New York magazine writer-at-large Frank Rich stopped by Rachel Maddow's MSNBC show Monday to discuss his current piece on the importance of negative political ads.
In his article, Rich argued that while using negative ads are often criticized, they are effective and permissible when factual. "Any president should go negative early, often without apology if the goal is victory," Rich wrote. "The notion that negative campaigning is some toxic, modern abberation in American democracy is bogus."
Rich recalled how negative ads were in existence even when Andrew Jackson and John Quincy Adams campaigned.
"Jackson was accused of cannibalism. His wife was described as a bigamist, his mother a prostitute," Rich said. "The truth is...both George W. Bush and Bill Clinton, in their re-election campaigns, began [airing attack ads] earlier than Obama did."
Rich added that he did not understand what he described as the Democratic party's "squeamishness" surrounding the tactic.
"What happens with the Democrats is Obama makes really a rather genteel ad attacking Bain, not nearly as vicious as Newt Gingrich's ad attacking Bain, and you have Cory Booker and Ed Rendell, and the whole sort of political establishment saying, 'Oh, this is frightening the horses,'" Rich said. "I feel that Democrats, if they want to win, actually have to go after this radical party, for which Romney is essentially a front man. He's the perfect sort of faux-moderate mask."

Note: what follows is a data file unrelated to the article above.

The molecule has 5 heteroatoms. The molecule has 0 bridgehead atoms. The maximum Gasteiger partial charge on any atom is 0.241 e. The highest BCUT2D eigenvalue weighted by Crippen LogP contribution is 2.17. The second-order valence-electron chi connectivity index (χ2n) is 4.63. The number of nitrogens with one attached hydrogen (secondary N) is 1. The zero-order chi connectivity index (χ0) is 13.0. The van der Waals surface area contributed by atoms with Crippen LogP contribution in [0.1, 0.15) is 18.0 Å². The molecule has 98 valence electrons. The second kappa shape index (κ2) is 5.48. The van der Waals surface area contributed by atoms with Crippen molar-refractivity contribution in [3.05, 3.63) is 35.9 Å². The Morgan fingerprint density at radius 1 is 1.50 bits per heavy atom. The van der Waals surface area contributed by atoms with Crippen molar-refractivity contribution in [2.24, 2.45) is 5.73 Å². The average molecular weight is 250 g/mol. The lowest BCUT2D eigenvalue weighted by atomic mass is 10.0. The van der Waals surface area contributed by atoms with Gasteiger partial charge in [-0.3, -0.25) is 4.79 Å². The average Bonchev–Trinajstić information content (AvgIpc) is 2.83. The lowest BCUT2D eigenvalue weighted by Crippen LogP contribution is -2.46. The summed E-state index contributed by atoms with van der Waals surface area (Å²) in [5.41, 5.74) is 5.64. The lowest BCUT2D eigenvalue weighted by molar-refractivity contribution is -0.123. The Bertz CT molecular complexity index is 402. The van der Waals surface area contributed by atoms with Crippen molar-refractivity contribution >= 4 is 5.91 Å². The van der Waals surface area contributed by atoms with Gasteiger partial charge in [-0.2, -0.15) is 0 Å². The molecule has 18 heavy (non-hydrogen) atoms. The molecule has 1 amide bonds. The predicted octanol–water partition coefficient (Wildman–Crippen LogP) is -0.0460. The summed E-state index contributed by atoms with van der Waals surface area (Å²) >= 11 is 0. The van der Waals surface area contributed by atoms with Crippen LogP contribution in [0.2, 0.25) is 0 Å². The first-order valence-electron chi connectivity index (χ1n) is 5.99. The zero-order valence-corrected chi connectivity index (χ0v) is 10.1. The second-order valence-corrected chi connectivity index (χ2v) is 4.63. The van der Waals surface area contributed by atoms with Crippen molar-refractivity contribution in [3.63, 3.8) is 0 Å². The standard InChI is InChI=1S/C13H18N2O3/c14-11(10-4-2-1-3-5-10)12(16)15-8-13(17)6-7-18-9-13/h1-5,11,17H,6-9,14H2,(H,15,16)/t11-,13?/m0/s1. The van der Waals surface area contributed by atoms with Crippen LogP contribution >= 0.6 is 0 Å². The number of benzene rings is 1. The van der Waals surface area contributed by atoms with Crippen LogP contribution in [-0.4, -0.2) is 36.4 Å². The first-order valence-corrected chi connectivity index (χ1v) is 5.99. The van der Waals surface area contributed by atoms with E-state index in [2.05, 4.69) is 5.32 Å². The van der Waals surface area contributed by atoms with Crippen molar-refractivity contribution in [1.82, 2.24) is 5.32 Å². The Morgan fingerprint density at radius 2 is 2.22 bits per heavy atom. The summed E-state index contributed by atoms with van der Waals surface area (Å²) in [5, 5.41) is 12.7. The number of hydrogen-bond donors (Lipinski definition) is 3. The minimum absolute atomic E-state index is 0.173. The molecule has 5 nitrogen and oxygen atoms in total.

Maddow wondered about why Democrats seem to shy away from supporting the use of negative ads. She asked, "Why is there a Democratic instinct to say, 'No, no no. Don't do what might work if it is unseemly?'"
Rich suspected that the answer may lie in what he called the "Obama brand," which included messages of "hope and change."
"But you cant fight the last war," Rich argued. "This is a tough election for Obama. This is not a nostalgia tour for 2008. He is fighting a bunch of extremely wealthy people, many whose names we don't know...who are writing unlimited checks, and he's got to nuke 'em."
Maddow agreed. "Once you win, nobody remembers how you won," she said.
Watch the exchange in the clip above, which occurs around 14 minutes in the segment.